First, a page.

Forgotten hero of a forgotten natural disaster

Thomas Livermore is a forgotten hero, as is the natural disaster in which he became known to Lords, Earls, Governors, Knights and Mayors. The story of how he received his gallantry medal in 1887 is as interesting as the way in which he earned it. I told a version of this story on West Bremer Radio.

It was a Queensland cyclone in 1887 which was one of the worst natural disasters that you’ve probably never heard of. A man was drowned at Woolloongabba and another in South Brisbane. Three girls aged seven to ten were drowned. A crewman of a barque on the Brisbane River was drowned. At Logan a family of five were drowned, along with two more men, and another man and his son.

At Ipswich, Brisbane Street was fifteen feet under water as seen in the remarkable one hundred ands forty-four year old image above. It’s a scene in Ipswich that was destined to be repeated many times in subsequent, better known, disasters. It was thanks to an Ipswich blacksmith labourer, twenty-six-year-old Thomas Shedrick Livermore, that there weren’t any drownings there on this occasion.

Thomas Livermore was lauded as a hero and bestowed a bronze medal by the Royal Humane Society of Australasia. It was awarded on Monday the 4th of July 1887 at the Exhibition Building in Sydney by Lord Carrington who was the governor of New South Wales. The Sydney mayor Alban Riley was there. So too was Lord Brassey who was later the governor of Victoria.

The only problem was that the hero Thomas Livermore himself wasn’t there – he was at work back in Ipswich.

So the medal was sent to Brisbane by steamer and arrived three weeks later to be presented by the Queensland governor Sir Anthony Musgrave. But he didn’t present it to Thomas Livermore either. Instead the medal was given to the Queensland colonial secretary Berkeley Moreton who was later the 4th Earl of Ducie. Moreton didn’t present it either, but passed the medal to the Ipswich police magistrate Mr William Yaldwyn.

Luminaries who didn’t present the medal – Lord Carrington, Lord Brassey, Alban Riley, Sir Anthony Musgrave, Earl of Ducie.

And so on the evening of Thursday the 7th of September 1887 – more than two months after Lord Carrington had intended to present it in Sydney – the bronze medal was finally pinned on the chest of Thomas Livermore at the Ipswich School of Arts building. There was a large attendance and Thomas said he didn’t understand why there was any honour attached to going into the water that day, and that he’d do the same again if called to do so. He was loudly applauded.

The events leading up to this moment occurred on the 22nd of January 1887 when Thomas saved the life of a man by jumping into the Bremer River. The river was in a raging flood, and the man was helping to remove goods from a store when he got sucked into a vortex on the edge of the current. Without hesitating, Livermore swam out, took the man by the collar, and brought him back to the building in safety. The current was running so strongly that nobody had expected to see either of them alive again.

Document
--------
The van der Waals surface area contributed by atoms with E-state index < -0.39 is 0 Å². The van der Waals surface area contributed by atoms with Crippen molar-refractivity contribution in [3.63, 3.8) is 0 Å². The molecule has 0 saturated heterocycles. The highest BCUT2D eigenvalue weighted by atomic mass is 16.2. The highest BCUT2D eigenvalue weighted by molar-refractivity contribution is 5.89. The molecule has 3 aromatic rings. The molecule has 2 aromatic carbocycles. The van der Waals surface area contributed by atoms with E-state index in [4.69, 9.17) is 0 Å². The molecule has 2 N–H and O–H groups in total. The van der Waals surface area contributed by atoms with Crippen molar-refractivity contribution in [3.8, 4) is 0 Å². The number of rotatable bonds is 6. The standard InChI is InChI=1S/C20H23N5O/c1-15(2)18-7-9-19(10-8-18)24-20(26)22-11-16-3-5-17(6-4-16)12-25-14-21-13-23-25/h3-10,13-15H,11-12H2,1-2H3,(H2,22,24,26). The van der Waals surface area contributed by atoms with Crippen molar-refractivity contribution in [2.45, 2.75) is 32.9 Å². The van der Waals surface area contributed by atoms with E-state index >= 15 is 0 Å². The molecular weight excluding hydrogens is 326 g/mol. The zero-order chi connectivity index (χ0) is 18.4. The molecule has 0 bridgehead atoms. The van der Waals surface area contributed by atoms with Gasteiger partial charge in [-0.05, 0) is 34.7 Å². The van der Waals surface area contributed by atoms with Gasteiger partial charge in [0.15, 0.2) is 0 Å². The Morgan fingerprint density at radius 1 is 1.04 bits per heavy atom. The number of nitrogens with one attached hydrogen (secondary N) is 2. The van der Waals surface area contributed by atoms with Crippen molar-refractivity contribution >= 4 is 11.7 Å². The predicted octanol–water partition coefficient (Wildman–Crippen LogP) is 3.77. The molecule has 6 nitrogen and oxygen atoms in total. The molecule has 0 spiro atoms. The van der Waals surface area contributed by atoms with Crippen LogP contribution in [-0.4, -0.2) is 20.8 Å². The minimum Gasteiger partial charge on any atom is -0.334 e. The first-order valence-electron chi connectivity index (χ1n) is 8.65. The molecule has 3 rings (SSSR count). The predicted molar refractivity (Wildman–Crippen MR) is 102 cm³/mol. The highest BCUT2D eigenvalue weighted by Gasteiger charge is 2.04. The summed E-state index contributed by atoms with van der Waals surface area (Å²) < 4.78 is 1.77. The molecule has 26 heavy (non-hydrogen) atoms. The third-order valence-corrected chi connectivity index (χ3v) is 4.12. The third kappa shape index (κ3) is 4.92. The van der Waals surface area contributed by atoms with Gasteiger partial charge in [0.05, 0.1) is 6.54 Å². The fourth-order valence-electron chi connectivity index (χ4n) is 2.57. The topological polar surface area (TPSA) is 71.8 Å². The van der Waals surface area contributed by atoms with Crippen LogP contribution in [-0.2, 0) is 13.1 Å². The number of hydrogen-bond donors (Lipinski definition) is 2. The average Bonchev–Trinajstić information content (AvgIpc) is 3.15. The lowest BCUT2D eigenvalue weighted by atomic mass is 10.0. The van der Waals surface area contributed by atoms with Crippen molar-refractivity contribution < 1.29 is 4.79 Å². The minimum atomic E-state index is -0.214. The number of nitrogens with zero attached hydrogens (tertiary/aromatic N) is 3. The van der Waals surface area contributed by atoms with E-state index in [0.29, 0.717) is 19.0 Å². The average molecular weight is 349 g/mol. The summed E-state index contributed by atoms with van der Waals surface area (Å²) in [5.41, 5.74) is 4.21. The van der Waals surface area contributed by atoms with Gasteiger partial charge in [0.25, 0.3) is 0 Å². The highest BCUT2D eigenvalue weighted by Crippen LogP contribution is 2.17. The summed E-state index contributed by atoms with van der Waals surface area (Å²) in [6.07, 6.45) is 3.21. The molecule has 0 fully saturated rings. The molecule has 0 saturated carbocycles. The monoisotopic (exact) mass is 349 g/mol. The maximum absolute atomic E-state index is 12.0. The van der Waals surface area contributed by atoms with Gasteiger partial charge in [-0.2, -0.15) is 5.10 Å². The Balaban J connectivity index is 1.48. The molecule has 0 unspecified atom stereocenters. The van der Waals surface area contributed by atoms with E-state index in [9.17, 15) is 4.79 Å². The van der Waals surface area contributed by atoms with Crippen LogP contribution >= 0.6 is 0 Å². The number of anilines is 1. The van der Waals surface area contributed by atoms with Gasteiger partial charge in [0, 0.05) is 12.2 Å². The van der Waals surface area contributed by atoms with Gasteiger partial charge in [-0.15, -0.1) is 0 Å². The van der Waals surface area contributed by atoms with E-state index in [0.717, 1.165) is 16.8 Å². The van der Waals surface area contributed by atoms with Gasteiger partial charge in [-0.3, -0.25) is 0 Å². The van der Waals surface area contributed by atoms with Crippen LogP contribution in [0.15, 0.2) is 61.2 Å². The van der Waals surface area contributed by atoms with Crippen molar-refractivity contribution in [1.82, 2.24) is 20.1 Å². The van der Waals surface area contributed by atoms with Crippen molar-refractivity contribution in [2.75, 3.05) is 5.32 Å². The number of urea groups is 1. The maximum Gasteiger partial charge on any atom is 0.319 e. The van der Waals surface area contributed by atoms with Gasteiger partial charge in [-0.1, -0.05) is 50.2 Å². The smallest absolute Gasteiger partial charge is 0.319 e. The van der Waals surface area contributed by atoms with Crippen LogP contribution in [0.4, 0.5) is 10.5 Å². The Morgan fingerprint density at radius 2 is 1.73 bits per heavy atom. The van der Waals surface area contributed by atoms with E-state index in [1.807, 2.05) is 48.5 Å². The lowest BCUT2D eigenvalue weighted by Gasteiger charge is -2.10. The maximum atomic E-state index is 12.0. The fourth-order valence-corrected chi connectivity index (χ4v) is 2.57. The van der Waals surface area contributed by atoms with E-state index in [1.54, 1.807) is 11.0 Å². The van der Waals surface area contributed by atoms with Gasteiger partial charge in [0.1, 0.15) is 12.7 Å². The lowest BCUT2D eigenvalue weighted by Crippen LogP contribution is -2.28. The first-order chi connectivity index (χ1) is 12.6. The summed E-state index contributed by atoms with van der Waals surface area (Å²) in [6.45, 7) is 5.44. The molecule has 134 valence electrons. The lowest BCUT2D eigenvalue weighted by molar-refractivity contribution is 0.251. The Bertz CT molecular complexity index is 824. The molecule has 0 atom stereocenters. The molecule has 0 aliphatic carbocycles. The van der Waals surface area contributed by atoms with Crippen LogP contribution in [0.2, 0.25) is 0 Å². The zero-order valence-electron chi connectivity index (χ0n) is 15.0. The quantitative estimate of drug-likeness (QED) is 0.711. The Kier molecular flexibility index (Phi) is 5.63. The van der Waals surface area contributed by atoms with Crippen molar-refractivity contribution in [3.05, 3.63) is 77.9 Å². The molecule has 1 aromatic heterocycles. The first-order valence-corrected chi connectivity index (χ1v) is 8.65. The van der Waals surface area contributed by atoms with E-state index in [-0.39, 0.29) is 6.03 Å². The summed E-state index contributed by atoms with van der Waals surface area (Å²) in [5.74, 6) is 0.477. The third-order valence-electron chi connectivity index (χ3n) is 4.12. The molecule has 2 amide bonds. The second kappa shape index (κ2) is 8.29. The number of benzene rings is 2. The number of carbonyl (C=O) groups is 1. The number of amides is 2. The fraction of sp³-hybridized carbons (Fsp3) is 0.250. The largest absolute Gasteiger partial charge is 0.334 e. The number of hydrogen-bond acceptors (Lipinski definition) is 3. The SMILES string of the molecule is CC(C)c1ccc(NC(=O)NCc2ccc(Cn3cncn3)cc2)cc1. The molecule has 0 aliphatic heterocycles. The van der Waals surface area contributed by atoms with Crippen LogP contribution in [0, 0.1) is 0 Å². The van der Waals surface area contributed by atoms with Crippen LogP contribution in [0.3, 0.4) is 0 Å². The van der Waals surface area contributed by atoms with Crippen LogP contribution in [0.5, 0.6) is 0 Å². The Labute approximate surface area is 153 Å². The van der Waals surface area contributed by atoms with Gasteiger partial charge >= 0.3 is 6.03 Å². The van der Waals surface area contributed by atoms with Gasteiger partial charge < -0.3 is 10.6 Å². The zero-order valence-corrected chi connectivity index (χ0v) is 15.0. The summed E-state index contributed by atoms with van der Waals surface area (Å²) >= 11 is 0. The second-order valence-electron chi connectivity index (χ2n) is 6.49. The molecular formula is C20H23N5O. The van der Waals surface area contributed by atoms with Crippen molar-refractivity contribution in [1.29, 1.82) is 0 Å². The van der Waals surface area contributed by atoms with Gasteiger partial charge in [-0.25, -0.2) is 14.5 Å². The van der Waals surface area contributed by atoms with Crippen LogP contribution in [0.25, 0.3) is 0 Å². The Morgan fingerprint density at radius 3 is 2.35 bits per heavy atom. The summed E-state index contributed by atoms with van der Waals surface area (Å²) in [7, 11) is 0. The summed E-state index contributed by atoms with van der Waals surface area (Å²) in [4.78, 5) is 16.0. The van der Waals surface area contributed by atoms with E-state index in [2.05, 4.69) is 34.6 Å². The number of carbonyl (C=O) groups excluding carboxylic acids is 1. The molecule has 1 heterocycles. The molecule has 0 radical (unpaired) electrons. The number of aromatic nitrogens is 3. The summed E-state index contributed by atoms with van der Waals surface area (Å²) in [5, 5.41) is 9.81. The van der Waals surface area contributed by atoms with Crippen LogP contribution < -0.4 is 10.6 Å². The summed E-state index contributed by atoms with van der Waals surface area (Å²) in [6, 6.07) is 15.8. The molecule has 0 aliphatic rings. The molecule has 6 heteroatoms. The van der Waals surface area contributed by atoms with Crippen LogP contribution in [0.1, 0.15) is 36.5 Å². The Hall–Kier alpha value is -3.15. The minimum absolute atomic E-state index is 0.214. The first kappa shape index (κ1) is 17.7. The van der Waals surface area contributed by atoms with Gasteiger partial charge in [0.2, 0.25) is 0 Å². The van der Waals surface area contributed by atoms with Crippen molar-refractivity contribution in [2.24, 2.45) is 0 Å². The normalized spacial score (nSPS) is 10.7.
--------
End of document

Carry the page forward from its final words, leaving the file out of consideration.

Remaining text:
If it wasn’t for Thomas’s bravery, Australia would have been deprived of lollies in the first quarter of the 20th century. That’s because the man he saved was forty-five-year-old Stephen Gillespie Melvin who lived at Sandy Gallop and had a confectionery shop on Brisbane Street. He later moved to Sydney and Annandale where he founded the ‘Melvin Son and Ackers Confectioners’ business and ‘The Crown Confectionery Company’.

But eight weeks after the rescue, Melvin was charged with perjury over a land deal case in the supreme court and was subsequently convicted and sentenced to five-and-half years gaol. He was declared insolvent. Some years later, two of his confectionery buildings in Sydney were burnt down in circumstances that attracted the interest of police.

Thomas Livermore’s own story is quite sad. He was born in Ipswich on the 25th of February 1862. His brother was William George Livermore who was the famous lemonade manufacturer in Ipswich.

Remembered on film (but not Thomas) – brother William and his lemonade, son Thomas Jnr, William Yaldwyn

Three years before he saved the man from the flood, Thomas went to the rescue of an old man who was allegedly being attacked by the Ipswich brick maker Francis Porter, but both Thomas himself ended up in court accused of assault. The case was dismissed.

In the sixteen years between 1909 and 1925, Thomas suffered eight deaths in his immediate family including his father, wife, three siblings, and three sons. In 1916 his son Charles was serving in the army when while walking home at night he was killed by a train at Bundamba. Another son Thomas Junior was killed by falling rock at the Ipswich Blackheath Colliery in 1917.

Thomas Livermore died at home at Bundamba in 1934 aged seventy-two. He’s the Ipswich hero of the 1887 floods – sadly neither of which you’ve probably ever heard of, before now.


Photo credits:
Flood waters rise in the heart of Ipswich 1887 – State Library of Queensland.
Luminaries collage – Lord Carrington (Wikipedia public domain), Lord Brassey (National Portrait Gallery), Alban Riley (City of Sydney), Sir Anthony Musgrave (South Australia State Library), Earl of Ducie (State Library of Queensland).
Remembered collage – George Livermore (Ancestry, Livermore lemonade(Ipswich City Council), Thomas Shadrick Livermore Jnr 1(Ipswich City Council), William Yaldwyn (The Queensland 22 Sep 1906)

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